Alesha Dixon on our new film - One Girl's Journey | ActionAid UK

Alesha Dixon

Singer and Britain's Got Talent judge

ActionAid supporter and Britain's Got Talent judge Alesha Dixon writes about why watching One Girl's Journey, our new short film, brought back memories of her trip to Ghana.

Last year I travelled with ActionAid to Ghana to meet young girls who had been abducted for child marriage. The stories I heard will never leave me; they described the extent to which girls are tricked and manipulated into horrifying situations.

But during this time, I also met the most brilliant women working with ActionAid to help stop this violence in its tracks and empower young girls to be who they want to be. And so I remained hopeful.

A year on, seeing the film One Girl’s Journey has reminded me why I felt this way.

The film shows the challenges girls face, but it inspires by showing how the amazing interventions and sheer grit and determination of the women working with ActionAid can change lives for good.

Memories of my time with ActionAid Ghana

One girl I will always remember meeting is Cynthia. She was just 15 years old when a group of men kidnapped her, locked her up and told her to prepare for marriage. In a heartbeat, these men took away all her rights, including her right to an education and a life of her own.

Fortunately, Cynthia’s father received help from Mary Lily, an ActionAid teacher working with community based anti-violence teams – called COMBAT squads – and Cynthia was released.

Alesha Dixon meets Cynthia, 17, at her home in the Upper West Region of Ghana

Another girl I remember is Juliette. She was 18 when she was tricked by men who offered her a lift to a festival but then held her hostage as a potential bride. Again, thanks to support from a local COMBAT squad, her uncle was able to rescue her.

These squads report cases to the police and make sure perpetrators are held to account so the minute they come on the scene, they make a difference.

Longer term they also teach men and local community members about the dangers of child marriage, and that by educating a girl, you help the entire community. This can shift the mindsets of whole villages and create lasting change.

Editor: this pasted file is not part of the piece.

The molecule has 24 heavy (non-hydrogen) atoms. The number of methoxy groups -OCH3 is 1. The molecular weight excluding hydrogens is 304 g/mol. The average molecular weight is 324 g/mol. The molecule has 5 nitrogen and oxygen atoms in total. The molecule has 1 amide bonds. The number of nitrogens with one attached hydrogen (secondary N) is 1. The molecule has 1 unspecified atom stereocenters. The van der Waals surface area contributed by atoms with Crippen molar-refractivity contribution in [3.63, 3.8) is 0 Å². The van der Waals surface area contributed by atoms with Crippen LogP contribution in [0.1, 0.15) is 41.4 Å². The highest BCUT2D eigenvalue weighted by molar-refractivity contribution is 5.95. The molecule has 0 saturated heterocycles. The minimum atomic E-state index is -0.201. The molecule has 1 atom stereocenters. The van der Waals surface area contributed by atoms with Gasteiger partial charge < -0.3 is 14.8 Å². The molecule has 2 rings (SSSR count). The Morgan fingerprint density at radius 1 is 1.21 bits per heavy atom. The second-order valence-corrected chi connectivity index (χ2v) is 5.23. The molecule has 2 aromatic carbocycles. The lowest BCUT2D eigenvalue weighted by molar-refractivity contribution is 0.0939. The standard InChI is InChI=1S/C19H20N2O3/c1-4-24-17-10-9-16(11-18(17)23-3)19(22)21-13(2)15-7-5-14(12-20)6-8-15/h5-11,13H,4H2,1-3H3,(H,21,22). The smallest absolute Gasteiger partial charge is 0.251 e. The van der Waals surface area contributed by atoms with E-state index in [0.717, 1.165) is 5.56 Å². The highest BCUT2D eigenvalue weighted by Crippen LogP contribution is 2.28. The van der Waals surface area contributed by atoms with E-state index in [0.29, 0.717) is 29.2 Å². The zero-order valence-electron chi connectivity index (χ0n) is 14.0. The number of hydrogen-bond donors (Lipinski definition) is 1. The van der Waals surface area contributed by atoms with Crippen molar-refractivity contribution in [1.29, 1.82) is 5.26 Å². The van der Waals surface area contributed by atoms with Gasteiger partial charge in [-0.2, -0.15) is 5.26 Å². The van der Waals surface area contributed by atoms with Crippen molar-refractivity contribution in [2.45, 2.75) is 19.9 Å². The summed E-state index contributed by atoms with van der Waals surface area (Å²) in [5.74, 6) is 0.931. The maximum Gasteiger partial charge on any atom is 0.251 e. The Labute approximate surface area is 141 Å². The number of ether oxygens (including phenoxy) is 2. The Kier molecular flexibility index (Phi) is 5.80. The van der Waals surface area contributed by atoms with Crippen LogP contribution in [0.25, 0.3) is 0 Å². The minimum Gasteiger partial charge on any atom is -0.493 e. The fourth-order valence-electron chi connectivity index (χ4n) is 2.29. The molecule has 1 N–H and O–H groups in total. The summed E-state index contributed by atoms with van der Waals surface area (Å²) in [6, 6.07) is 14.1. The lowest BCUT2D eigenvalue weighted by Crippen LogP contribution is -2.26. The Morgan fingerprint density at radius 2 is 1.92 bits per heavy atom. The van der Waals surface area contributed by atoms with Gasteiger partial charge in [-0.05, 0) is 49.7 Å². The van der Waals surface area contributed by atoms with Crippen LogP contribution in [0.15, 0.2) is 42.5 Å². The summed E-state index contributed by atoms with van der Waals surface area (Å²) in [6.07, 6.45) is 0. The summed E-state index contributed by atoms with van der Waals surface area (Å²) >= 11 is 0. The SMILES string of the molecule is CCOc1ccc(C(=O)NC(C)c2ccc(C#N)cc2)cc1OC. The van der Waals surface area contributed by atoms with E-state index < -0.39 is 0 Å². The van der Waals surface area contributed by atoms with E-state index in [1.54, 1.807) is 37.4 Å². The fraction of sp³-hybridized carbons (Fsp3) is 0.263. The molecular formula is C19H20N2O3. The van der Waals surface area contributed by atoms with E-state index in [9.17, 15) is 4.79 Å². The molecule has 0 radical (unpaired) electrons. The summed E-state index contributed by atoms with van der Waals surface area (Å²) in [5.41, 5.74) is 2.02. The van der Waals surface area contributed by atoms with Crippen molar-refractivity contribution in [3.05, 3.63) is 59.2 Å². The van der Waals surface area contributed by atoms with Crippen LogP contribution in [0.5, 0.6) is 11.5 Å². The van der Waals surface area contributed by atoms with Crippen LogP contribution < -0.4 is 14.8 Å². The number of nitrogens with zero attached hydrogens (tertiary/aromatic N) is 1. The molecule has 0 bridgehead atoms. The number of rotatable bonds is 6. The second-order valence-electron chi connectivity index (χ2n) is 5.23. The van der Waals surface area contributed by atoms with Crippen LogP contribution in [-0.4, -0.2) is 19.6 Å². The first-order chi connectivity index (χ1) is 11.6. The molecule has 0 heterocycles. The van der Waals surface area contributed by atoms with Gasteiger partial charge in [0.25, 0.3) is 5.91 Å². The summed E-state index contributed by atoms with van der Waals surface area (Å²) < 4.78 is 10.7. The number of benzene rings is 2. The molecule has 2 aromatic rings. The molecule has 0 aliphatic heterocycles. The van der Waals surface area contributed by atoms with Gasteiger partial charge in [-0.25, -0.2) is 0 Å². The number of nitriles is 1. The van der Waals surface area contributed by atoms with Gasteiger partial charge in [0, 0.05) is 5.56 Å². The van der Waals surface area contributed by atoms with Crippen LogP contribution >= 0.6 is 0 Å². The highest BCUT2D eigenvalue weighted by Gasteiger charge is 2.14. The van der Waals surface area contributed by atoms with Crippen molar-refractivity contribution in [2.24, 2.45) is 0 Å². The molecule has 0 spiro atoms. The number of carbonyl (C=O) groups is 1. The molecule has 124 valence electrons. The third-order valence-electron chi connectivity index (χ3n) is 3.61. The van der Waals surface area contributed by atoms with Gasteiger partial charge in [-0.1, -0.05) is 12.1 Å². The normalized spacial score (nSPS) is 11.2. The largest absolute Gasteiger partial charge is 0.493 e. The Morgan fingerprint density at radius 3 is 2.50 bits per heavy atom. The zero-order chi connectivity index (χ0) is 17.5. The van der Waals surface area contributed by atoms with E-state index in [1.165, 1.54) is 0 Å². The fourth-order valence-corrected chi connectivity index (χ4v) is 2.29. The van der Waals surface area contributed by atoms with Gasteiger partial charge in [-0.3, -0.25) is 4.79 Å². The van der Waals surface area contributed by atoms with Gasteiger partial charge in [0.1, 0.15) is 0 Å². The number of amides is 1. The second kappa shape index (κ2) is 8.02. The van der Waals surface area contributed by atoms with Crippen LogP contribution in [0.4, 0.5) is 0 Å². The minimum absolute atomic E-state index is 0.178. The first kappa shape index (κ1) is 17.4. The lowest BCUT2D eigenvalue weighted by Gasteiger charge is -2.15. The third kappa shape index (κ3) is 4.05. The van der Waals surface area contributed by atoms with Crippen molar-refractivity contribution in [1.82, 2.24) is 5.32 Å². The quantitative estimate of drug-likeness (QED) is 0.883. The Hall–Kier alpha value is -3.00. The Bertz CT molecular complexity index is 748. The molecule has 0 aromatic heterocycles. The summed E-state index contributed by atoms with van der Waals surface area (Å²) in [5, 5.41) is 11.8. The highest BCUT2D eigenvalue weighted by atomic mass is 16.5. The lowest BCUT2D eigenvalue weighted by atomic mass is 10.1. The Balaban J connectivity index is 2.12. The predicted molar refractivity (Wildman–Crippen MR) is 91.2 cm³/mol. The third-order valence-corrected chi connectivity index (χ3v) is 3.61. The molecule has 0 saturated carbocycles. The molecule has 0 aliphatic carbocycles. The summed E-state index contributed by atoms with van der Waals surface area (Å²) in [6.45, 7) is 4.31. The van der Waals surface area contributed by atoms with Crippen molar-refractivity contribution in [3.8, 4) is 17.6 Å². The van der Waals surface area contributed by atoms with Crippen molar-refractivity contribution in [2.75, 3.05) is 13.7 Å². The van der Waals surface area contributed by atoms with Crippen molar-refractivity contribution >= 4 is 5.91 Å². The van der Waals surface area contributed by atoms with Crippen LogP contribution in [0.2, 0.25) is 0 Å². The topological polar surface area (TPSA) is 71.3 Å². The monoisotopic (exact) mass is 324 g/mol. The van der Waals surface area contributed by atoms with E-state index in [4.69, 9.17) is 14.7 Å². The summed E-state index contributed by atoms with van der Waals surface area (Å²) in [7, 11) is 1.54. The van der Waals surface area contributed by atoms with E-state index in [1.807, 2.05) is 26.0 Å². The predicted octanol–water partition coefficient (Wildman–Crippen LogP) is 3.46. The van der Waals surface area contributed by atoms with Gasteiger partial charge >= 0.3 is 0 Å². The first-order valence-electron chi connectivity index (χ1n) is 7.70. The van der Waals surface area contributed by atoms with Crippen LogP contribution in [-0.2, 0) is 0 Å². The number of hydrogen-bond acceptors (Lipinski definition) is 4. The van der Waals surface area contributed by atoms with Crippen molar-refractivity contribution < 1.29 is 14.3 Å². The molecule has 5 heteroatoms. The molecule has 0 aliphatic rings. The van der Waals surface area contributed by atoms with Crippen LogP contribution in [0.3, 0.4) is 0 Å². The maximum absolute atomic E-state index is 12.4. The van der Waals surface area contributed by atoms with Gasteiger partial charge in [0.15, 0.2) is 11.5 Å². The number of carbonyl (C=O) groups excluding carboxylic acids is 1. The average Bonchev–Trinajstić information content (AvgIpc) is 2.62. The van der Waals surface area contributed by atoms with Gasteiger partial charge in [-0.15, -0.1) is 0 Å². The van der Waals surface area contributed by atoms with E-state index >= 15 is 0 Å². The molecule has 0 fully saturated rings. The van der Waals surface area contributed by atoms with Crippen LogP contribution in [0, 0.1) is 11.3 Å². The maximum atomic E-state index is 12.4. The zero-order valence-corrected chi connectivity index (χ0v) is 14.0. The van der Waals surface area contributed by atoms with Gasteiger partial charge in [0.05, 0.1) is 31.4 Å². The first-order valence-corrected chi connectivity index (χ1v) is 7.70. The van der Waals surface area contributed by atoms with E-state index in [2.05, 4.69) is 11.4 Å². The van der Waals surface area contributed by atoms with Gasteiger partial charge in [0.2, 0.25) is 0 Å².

“All girls should have the opportunity to achieve their full potential”

In the same way Naomi – the main character in the film – gains the confidence to create the future she wants, Cynthia and Juliette have done the same.

They have joined a girls’ club run by ActionAid, where they are able to learn more about their rights and how to protect themselves. And they are back at school, despite their trauma and the ongoing threat of it recurring.

This is thanks to the women I saw in action, who are now also running a safe house built thanks to funding from the players of the People’s Postcode Lottery, for those seeking justice for crimes committed against them.

Alesha Dixon meets members of the ActionAid girls' clubs and COMBAT team

All girls should have the opportunity to achieve their full potential – to thrive, have choice and enjoy themselves. Girls are resourceful and determined so with the right support they can change the world.

However, there are still so many girls worldwide unable to escape the violent acts targeted towards them, unable to escape from those who believe they should be treated like second class citizens and forced to stay at home, married.

We can ensure girls are not alone

By supporting the work that ActionAid does, we can make sure that girls like Cynthia and Juliette are not alone and that they and millions of other women and girls around the world, living in some of the world’s poorest places, can one day fulfil their potential.

Alesha Dixon meets Juliette with ActionAid in Ghana

Being a performer myself, my favourite memory of my time in Ghana was when a group of girls put on an amazing performance for me. They were all singing about abduction and child marriage and staying away from bad boys.

As a collective, they were a powerful force showing clearly that even if you grow up where there’s extreme poverty, you can be independent, creative and ambitious; you can become a nurse or a teacher or whatever you choose.

They definitely would have stood out from the crowd on the Britain’s Got Talent stage!

Abbie Trayler Smith/ActionAid